(Doug O'Harra/Far North Science, 26 July 2007) -- Global warming may expose even more secrets of the ice age. The well-preserved remains of a four-month-old baby woolly mammoth recovered from melting permafrost in Siberia last spring will now undergo sophisticated testing and analysis at University of Michigan for testing. Scientists hope to pinpoint exactly how long ago the creature died, among other things. “It’s the best and most complete mammoth carcass—baby or adult—ever found,” said Daniel Fisher, curator of paleontology at the U-M Museum of Paleontology and part of a six-member international team that examined the frozen, nearly intact remains of a 4-month-old female woolly mammoth. ... This four-month-old specimen was discovered by reindeer breeder Yuri Khudi when it emerged from an eroding riverbank in Russia’s Yamalo-Nenetsk region, its belly full and tissues preserved. The critter got the nickname “Lyuba” after Khudi’s wife. The discovery of the mammoth in such good condition — with the possibility of relatively intact DNA—triggered widespread speculation on the chances of cloning the species.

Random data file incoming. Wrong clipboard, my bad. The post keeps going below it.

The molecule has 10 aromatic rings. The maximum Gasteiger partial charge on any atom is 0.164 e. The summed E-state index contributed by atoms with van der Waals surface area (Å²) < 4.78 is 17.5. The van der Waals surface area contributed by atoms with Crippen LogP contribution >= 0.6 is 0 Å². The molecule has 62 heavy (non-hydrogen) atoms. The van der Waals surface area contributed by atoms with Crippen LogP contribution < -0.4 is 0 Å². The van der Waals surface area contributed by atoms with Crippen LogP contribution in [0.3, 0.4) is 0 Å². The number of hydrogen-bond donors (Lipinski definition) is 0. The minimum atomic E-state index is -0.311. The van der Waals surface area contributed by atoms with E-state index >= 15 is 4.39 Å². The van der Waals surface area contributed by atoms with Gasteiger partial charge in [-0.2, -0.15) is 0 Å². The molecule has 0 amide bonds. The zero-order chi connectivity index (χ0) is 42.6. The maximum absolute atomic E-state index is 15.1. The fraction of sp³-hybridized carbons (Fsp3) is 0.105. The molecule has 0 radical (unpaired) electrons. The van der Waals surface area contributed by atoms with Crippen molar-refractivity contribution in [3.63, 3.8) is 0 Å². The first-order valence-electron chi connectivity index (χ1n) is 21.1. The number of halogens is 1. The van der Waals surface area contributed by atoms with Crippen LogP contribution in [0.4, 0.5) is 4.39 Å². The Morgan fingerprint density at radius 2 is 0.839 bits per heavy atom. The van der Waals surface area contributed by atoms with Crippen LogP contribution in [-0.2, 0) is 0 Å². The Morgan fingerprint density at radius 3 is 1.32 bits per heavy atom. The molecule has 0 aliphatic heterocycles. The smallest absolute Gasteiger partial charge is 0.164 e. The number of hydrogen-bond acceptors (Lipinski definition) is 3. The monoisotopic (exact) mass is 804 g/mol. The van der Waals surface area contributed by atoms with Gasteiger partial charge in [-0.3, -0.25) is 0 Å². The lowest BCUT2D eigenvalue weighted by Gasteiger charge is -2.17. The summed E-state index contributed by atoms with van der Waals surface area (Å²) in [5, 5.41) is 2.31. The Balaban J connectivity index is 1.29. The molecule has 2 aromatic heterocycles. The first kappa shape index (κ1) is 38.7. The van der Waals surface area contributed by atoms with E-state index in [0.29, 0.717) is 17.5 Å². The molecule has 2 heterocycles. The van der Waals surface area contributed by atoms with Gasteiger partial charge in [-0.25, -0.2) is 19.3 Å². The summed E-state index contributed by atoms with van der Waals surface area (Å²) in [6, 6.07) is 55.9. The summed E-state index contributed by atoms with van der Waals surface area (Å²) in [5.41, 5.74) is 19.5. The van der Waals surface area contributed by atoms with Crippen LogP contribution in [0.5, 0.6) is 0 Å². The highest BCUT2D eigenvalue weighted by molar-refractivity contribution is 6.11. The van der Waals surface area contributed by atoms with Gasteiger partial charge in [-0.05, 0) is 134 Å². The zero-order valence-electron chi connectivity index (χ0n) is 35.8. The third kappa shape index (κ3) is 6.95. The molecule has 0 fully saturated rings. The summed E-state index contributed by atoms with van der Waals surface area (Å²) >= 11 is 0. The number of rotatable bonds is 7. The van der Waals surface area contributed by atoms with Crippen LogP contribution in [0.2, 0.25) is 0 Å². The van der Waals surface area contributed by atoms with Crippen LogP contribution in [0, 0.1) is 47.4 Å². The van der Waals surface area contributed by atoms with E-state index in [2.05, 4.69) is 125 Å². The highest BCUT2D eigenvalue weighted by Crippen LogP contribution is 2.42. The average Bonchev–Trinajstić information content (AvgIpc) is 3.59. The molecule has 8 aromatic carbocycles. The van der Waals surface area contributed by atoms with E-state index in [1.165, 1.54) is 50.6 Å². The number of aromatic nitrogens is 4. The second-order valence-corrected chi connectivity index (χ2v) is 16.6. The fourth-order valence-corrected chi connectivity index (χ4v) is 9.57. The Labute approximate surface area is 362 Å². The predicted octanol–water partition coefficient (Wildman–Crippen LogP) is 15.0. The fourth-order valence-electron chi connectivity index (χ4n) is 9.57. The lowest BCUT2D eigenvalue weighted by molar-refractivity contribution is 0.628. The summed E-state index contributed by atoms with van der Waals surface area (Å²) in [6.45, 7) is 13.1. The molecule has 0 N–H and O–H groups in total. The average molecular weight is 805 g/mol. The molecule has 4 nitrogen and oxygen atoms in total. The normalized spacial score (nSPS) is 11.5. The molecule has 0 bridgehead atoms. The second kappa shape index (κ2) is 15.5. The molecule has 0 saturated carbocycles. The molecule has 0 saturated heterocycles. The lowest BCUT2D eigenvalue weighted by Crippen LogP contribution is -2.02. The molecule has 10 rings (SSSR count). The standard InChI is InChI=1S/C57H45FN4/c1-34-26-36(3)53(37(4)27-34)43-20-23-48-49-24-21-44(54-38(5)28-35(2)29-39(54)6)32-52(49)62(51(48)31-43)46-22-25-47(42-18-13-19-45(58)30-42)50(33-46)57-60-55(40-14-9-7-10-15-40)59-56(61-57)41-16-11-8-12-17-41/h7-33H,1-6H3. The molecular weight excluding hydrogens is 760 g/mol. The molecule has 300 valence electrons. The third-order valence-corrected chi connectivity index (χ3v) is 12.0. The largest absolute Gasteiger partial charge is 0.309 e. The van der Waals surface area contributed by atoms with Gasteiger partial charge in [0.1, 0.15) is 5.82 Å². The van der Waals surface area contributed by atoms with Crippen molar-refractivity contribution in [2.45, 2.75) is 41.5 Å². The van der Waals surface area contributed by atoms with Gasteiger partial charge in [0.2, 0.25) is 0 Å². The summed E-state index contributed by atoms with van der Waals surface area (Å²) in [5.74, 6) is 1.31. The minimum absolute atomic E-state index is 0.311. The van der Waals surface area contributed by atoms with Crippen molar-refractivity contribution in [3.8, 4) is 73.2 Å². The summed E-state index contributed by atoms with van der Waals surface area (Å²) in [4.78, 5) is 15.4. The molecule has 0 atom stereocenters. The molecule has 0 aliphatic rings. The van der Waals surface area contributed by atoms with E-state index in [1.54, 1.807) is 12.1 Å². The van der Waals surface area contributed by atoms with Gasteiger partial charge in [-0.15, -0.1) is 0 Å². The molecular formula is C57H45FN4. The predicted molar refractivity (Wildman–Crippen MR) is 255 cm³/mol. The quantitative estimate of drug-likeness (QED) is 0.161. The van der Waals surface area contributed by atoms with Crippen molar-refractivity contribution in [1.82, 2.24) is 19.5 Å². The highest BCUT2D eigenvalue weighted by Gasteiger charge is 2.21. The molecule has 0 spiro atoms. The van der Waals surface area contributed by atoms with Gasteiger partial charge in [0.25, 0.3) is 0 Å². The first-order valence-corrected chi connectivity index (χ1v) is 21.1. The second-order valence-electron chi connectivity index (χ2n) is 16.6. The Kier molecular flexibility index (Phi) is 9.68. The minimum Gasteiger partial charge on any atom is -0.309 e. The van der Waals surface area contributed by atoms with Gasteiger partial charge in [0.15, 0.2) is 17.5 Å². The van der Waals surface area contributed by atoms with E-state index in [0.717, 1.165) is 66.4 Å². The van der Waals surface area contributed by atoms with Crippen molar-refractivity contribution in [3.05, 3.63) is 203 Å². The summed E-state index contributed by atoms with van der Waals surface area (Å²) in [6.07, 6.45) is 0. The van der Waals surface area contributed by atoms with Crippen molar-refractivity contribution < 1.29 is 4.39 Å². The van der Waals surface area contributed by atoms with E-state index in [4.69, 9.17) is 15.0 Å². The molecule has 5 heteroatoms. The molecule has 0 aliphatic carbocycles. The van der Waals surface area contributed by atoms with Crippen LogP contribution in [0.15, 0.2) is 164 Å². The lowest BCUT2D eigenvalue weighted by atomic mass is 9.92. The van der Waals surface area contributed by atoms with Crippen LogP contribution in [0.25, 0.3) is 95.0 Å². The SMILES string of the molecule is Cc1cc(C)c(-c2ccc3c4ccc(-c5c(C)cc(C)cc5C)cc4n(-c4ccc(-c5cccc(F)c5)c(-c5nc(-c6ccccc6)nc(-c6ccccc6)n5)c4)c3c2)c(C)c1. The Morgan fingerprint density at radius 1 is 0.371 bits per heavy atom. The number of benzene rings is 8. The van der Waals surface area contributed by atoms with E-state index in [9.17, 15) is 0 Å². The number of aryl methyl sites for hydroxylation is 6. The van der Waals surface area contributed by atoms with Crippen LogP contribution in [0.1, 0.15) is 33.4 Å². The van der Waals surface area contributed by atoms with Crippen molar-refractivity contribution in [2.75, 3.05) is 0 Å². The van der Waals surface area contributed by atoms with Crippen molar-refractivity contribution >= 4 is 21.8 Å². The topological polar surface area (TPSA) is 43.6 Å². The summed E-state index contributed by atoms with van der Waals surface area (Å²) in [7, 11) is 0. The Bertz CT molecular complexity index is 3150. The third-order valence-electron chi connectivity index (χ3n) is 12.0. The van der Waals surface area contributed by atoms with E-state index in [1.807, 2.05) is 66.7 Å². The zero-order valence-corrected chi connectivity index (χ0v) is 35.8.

Posted 26 July 2007; 12:21:46 PM. Permalink